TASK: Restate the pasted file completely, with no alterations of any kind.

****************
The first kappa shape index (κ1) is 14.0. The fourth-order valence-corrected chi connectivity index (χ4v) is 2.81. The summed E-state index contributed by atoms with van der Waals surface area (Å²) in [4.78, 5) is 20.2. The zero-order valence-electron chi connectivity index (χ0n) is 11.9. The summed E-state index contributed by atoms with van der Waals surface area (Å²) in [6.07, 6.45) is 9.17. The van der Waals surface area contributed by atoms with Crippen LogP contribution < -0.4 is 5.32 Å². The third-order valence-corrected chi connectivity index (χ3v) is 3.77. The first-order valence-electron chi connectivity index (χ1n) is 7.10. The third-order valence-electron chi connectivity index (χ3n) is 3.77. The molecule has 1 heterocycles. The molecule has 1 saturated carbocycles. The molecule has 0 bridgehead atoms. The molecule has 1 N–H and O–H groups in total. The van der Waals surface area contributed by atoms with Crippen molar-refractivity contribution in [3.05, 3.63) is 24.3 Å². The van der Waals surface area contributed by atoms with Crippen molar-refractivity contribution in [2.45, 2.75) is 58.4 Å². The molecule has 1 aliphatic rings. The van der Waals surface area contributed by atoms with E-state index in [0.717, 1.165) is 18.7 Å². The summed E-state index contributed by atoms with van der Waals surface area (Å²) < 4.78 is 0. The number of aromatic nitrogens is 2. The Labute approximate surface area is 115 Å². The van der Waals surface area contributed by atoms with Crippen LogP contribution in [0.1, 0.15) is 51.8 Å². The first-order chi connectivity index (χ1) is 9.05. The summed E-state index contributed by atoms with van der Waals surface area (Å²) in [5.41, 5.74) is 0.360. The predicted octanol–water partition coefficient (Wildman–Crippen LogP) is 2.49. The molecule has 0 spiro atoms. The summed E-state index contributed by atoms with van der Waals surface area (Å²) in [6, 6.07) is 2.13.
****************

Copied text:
The first kappa shape index (κ1) is 14.0. The fourth-order valence-corrected chi connectivity index (χ4v) is 2.81. The summed E-state index contributed by atoms with van der Waals surface area (Å²) in [4.78, 5) is 20.2. The zero-order valence-electron chi connectivity index (χ0n) is 11.9. The summed E-state index contributed by atoms with van der Waals surface area (Å²) in [6.07, 6.45) is 9.17. The van der Waals surface area contributed by atoms with Crippen LogP contribution < -0.4 is 5.32 Å². The third-order valence-corrected chi connectivity index (χ3v) is 3.77. The first-order valence-electron chi connectivity index (χ1n) is 7.10. The third-order valence-electron chi connectivity index (χ3n) is 3.77. The molecule has 1 heterocycles. The molecule has 1 saturated carbocycles. The molecule has 0 bridgehead atoms. The molecule has 1 N–H and O–H groups in total. The van der Waals surface area contributed by atoms with Crippen molar-refractivity contribution in [3.05, 3.63) is 24.3 Å². The van der Waals surface area contributed by atoms with Crippen molar-refractivity contribution in [2.45, 2.75) is 58.4 Å². The molecule has 1 aliphatic rings. The van der Waals surface area contributed by atoms with E-state index in [0.717, 1.165) is 18.7 Å². The summed E-state index contributed by atoms with van der Waals surface area (Å²) < 4.78 is 0. The number of aromatic nitrogens is 2. The Labute approximate surface area is 115 Å². The van der Waals surface area contributed by atoms with Crippen LogP contribution in [0.1, 0.15) is 51.8 Å². The first-order chi connectivity index (χ1) is 9.05. The summed E-state index contributed by atoms with van der Waals surface area (Å²) in [5.41, 5.74) is 0.360. The predicted octanol–water partition coefficient (Wildman–Crippen LogP) is 2.49. The molecule has 0 spiro atoms. The summed E-state index contributed by atoms with van der Waals surface area (Å²) in [6, 6.07) is 2.13.